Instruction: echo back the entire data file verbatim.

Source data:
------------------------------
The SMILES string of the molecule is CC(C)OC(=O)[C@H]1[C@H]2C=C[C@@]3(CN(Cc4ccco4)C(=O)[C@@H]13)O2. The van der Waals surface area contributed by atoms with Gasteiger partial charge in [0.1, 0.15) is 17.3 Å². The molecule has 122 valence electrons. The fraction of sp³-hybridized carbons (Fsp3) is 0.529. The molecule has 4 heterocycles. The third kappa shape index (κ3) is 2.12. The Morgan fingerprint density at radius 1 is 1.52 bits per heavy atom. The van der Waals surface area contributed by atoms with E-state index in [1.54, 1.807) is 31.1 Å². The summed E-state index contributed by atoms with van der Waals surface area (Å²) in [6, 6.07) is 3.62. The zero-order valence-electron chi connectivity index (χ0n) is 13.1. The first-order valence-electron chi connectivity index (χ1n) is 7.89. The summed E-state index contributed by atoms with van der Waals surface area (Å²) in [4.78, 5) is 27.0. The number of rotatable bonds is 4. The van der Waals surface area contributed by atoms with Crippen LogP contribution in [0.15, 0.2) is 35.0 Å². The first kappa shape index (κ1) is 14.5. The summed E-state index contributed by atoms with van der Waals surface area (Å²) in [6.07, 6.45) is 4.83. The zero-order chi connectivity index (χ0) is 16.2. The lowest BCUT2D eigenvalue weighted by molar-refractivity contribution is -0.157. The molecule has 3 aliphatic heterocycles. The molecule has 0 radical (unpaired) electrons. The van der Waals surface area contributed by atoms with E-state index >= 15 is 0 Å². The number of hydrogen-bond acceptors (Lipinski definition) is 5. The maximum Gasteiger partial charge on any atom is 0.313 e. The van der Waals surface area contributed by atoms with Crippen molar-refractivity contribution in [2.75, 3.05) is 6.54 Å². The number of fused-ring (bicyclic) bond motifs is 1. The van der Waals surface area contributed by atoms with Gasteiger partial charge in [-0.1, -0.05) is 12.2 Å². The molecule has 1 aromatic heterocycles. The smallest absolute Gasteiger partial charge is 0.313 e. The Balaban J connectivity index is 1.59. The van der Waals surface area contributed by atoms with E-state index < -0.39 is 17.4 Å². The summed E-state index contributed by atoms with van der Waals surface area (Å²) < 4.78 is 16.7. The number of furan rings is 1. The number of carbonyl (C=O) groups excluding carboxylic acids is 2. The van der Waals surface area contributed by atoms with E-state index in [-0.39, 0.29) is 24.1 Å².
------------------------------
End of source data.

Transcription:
The SMILES string of the molecule is CC(C)OC(=O)[C@H]1[C@H]2C=C[C@@]3(CN(Cc4ccco4)C(=O)[C@@H]13)O2. The van der Waals surface area contributed by atoms with Gasteiger partial charge in [0.1, 0.15) is 17.3 Å². The molecule has 122 valence electrons. The fraction of sp³-hybridized carbons (Fsp3) is 0.529. The molecule has 4 heterocycles. The third kappa shape index (κ3) is 2.12. The Morgan fingerprint density at radius 1 is 1.52 bits per heavy atom. The van der Waals surface area contributed by atoms with E-state index in [1.54, 1.807) is 31.1 Å². The summed E-state index contributed by atoms with van der Waals surface area (Å²) in [6, 6.07) is 3.62. The zero-order valence-electron chi connectivity index (χ0n) is 13.1. The first-order valence-electron chi connectivity index (χ1n) is 7.89. The summed E-state index contributed by atoms with van der Waals surface area (Å²) in [4.78, 5) is 27.0. The number of rotatable bonds is 4. The van der Waals surface area contributed by atoms with Crippen LogP contribution in [0.15, 0.2) is 35.0 Å². The first kappa shape index (κ1) is 14.5. The summed E-state index contributed by atoms with van der Waals surface area (Å²) in [6.07, 6.45) is 4.83. The zero-order chi connectivity index (χ0) is 16.2. The lowest BCUT2D eigenvalue weighted by molar-refractivity contribution is -0.157. The molecule has 3 aliphatic heterocycles. The molecule has 0 radical (unpaired) electrons. The van der Waals surface area contributed by atoms with E-state index >= 15 is 0 Å². The number of hydrogen-bond acceptors (Lipinski definition) is 5. The maximum Gasteiger partial charge on any atom is 0.313 e. The van der Waals surface area contributed by atoms with Crippen molar-refractivity contribution in [2.75, 3.05) is 6.54 Å². The number of fused-ring (bicyclic) bond motifs is 1. The van der Waals surface area contributed by atoms with Gasteiger partial charge in [-0.1, -0.05) is 12.2 Å². The molecule has 1 aromatic heterocycles. The smallest absolute Gasteiger partial charge is 0.313 e. The Balaban J connectivity index is 1.59. The van der Waals surface area contributed by atoms with E-state index < -0.39 is 17.4 Å². The summed E-state index contributed by atoms with van der Waals surface area (Å²) < 4.78 is 16.7. The number of furan rings is 1. The number of carbonyl (C=O) groups excluding carboxylic acids is 2. The van der Waals surface area contributed by atoms with E-state index in [-0.39, 0.29) is 24.1 Å².